Ubiquitous Internet access will allow updates and announcements to be pushed in real time to the portable computers (maybe laptops, maybe something even smaller) of those students whom it is relevant to. For example, the daysheet would be sent out to every student each day and automatically appear on their screen and the newsletter would be pushed out weekly; while an individual student who needs to see the office would receive a specific notification. It is also likely that a seamless system for parents to digitally "sign" their children's permission notes and pay for activities will have been trialled and put into widespread use throughout the school. Webcams and videoconferencing will allow students to communicate with each other at any time; thus they can collaborate on group projects from the comfort of their own homes.

The sheer amount of new content being introduced to the Intranet by this time will most likely lead to it requiring several major overhauls and redesigns, at least once every 5 years. The current navigation and layout envisioned by the 2009 aD team, while more than sufficient for the near future, will be simply unable to cope with the massive quantities of data to be generated in future. This will be up to the apocalipticDESIGN team for that year to solve.

50 years (2059):
It is likely that residents of the year 2059 will look back on 2009 and wonder how we ever managed to live like that, with such "primitive" technology - that's certainly what we think of life back in 1959! By this time, life will have changed completely. Internet access will be ubiquitous and computing will be truly mobile, with incredibly powerful processing devices in the palm of our hand. Perhaps by this time we will begin to see the development of electronic implants integrated into the human body?

The realm of education will undoubtedly have been revolutionised by the advent of new technologies. The old traditions of copying down notes into an exercise book will seem archaic - in 50 years time, the digital revolution will have completely replaced any previous paper-based methodologies. Alternate means of inputting data (other than the standard keyboard and mouse) into a computer will likely be under development and experimental use, such as voice or even thought control.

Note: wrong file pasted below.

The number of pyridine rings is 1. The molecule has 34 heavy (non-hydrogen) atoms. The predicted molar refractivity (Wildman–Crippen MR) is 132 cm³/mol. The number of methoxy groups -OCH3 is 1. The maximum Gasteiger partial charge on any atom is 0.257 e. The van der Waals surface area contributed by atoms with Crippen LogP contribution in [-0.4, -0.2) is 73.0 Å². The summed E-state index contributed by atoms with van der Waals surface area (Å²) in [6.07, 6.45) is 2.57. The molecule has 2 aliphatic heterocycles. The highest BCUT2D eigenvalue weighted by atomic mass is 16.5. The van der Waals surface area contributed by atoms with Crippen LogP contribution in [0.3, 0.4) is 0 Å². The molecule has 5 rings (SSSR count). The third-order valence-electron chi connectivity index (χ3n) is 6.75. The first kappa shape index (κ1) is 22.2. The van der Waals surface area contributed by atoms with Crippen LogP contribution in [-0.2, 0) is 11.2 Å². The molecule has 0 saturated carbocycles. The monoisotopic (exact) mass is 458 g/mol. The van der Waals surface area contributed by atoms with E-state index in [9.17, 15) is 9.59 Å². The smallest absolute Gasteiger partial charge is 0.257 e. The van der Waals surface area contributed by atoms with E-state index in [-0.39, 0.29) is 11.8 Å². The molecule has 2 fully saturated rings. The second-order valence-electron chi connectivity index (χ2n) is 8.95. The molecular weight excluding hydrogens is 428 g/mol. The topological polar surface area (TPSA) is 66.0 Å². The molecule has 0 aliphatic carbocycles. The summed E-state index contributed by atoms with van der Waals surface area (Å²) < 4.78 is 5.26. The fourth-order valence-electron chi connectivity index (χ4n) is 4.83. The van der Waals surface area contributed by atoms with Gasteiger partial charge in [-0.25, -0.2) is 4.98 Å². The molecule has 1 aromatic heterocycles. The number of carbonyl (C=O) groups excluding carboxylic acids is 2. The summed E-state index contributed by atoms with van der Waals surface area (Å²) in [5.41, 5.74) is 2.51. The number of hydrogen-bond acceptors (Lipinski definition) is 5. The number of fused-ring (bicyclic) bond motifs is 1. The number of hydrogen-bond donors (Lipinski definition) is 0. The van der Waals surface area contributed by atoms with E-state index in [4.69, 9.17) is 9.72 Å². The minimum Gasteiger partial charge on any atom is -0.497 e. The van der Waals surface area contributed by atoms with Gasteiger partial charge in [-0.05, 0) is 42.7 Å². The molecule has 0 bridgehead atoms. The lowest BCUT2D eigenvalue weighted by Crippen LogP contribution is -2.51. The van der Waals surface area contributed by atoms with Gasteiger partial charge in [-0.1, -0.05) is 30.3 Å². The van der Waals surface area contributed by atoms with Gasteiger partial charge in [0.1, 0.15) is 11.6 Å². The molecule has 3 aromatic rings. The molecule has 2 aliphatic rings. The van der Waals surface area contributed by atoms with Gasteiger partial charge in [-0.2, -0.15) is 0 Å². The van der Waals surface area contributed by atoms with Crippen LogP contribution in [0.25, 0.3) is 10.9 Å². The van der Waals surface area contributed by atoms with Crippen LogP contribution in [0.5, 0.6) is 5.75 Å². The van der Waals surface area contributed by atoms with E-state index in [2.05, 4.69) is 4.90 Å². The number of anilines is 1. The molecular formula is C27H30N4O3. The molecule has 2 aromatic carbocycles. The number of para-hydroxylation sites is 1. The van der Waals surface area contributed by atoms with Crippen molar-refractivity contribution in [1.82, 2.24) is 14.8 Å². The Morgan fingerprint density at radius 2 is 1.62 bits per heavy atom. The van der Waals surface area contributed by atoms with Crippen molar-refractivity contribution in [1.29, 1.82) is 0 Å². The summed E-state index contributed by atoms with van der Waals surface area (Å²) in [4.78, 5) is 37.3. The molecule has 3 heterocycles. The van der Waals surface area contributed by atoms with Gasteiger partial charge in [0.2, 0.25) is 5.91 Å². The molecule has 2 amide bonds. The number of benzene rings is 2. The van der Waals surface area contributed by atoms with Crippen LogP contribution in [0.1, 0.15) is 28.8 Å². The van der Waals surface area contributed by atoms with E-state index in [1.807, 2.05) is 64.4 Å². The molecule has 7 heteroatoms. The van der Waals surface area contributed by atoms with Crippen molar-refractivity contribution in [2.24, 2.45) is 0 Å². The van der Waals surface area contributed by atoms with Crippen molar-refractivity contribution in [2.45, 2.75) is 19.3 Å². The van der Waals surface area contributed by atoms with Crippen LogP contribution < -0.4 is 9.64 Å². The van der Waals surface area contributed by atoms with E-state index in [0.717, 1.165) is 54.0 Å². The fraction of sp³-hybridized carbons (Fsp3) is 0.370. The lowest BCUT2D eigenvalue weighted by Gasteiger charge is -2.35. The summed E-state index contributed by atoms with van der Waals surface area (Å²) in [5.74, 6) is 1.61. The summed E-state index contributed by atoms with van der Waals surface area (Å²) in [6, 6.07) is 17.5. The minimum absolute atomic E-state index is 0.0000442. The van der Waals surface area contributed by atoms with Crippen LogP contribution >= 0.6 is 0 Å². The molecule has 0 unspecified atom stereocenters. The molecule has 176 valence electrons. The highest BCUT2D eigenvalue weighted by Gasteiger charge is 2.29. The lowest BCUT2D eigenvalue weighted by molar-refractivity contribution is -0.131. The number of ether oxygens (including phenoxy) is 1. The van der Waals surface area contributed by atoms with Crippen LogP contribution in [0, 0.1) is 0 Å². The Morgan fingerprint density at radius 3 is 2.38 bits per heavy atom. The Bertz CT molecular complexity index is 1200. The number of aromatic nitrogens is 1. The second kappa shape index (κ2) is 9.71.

Of course, the school Intranet will have to have changed dramatically to keep pace with all these advances in technology. The size and scope of its educational content will have far outgrown the original Google Sites framework upon which it was built. By this time, the NSW Board of Studies will have realised that the number 1 school in the state has been shooting even further ahead of the competition with the use of their new Intranet - in this situation, it is probable that the government would begin implementing a similar intranet system in other schools across the state. Such a system would be custom-built for schools as an overall management tool, with separate permission levels for students (to do their work) and staff (to plan assessment tasks and the like), and advanced security (possibly incorporating biometrics to identify individuals) to protect privacy and confidential data. If the government fails to do such a thing, I would imagine that by this time Mr. Woo would have coded a complete, James Ruse-specific content management system for use by the school. It would no longer be a mere Intranet - this would be an integrated and sophisticated information system, a "super network", encompassing the information needs of the entire James Ruse community in 2059.